Once, I saw a heart, with wings. I wasn’t sure what it meant at first, but then some words came to me: courage, Cowardly Lion courage. And flight. On that particular day, flight meant literal flight — I gave myself permission to take a trip I’d been on the fence about, and booked my plane ticket.

And permission is another one. It’s one of the most powerful gifts I can give myself, but I have to be reminded of this often. And, I need to get specific about it. Permission to what? Once, I asked this question and an image of me sleeping bubbled up. I needed permission to rest that day.

Another day I asked, permission to what? And an image of me reading from my novel-in-progress to a large group of people bubbled up. Ahhh. Permission to be seen.

What other gifts have I given myself? The gift of endings, of allowing things to end — even things that have been a success and are still successful. The gift of beginnings, of stepping into what is new, even when I’m unsure of the first step and the second is hazier still.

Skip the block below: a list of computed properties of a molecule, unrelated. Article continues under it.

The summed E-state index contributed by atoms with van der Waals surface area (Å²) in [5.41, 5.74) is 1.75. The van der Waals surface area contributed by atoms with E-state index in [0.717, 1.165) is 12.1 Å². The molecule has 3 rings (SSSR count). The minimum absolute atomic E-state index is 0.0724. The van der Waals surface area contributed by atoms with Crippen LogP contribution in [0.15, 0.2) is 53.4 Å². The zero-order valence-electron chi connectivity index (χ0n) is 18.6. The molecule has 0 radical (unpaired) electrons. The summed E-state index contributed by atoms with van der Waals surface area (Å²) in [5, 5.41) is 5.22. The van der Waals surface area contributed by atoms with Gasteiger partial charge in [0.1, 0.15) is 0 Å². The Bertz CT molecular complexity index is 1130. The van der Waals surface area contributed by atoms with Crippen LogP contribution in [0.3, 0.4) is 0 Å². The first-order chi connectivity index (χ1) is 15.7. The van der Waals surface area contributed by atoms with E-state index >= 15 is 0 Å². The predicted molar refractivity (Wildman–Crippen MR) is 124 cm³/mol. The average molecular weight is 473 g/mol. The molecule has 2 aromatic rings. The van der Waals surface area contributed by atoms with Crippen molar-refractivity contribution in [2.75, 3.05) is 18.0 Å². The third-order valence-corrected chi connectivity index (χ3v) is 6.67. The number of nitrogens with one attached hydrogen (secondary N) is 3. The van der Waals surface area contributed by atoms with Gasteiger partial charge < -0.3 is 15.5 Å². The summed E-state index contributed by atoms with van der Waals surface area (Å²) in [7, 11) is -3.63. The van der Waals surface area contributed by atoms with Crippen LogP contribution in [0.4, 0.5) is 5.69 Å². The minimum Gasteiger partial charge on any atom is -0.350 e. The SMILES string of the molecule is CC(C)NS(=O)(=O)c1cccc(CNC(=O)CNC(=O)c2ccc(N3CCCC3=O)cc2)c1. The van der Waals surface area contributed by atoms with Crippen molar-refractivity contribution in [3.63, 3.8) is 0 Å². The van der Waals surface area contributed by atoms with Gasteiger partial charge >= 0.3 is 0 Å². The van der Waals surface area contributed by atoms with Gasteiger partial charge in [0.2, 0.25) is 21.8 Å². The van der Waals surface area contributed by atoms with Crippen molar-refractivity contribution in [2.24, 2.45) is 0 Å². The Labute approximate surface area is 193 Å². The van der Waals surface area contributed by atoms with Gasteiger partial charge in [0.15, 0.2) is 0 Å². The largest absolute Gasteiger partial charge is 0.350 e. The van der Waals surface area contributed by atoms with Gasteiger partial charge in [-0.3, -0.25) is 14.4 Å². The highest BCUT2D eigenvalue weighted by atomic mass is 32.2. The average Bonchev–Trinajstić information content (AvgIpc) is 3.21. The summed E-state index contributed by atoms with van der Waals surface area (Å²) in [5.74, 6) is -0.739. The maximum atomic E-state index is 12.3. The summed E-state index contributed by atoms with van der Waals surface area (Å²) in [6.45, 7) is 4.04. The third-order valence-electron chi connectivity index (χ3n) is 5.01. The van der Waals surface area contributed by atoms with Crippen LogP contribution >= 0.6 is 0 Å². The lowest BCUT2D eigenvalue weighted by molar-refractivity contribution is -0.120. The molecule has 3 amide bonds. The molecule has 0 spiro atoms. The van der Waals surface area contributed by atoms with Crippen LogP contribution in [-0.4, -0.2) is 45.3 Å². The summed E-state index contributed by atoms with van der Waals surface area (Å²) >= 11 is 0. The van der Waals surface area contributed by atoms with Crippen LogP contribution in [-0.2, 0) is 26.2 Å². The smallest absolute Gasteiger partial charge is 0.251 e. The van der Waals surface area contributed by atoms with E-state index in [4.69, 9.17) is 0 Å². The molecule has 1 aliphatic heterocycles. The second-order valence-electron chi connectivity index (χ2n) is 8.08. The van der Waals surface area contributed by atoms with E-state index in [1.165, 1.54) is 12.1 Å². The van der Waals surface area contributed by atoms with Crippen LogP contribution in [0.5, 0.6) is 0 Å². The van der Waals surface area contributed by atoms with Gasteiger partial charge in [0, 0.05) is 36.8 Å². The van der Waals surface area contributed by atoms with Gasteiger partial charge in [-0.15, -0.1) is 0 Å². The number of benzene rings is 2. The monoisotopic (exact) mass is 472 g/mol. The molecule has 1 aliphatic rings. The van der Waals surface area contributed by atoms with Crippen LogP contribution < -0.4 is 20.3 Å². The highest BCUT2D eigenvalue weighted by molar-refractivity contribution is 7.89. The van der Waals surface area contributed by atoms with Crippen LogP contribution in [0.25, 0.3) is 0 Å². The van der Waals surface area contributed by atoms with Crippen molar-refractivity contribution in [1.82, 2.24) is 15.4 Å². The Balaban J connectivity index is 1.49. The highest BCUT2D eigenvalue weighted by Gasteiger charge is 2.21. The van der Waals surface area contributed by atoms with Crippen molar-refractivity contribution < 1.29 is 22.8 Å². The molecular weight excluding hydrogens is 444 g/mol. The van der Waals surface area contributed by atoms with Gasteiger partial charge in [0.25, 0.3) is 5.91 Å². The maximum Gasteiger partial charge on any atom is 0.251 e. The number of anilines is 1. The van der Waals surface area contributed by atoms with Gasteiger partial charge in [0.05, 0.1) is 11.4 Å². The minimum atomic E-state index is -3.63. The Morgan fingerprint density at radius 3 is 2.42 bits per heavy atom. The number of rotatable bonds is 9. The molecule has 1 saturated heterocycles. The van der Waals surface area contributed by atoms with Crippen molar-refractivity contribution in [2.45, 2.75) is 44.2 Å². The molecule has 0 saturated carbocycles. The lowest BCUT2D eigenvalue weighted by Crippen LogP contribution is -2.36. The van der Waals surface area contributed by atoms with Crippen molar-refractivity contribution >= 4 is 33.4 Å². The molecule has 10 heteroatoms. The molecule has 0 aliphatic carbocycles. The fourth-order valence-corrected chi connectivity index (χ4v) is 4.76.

Some of my favorite gifts are curiosity, wonder, and play. Sometimes the gift is tenacity. Sometimes it’s sovereignty. Sometimes the gift sounds something like “no ground to give.” And I know I want to focus on holding boundaries that day.

The gift can be something concrete and material as well. One time the image that came to me was of an exceptionally gorgeous journal I’d seen in a shop down the street. It had a filigreed gold cover with a turtle on it. The journal was expensive and I knew I didn’t want to spend the money on it right then, but the image of the turtle reminded me of my belief in taking slow, steady steps; that so many of our worthwhile journeys are marathons, not sprints.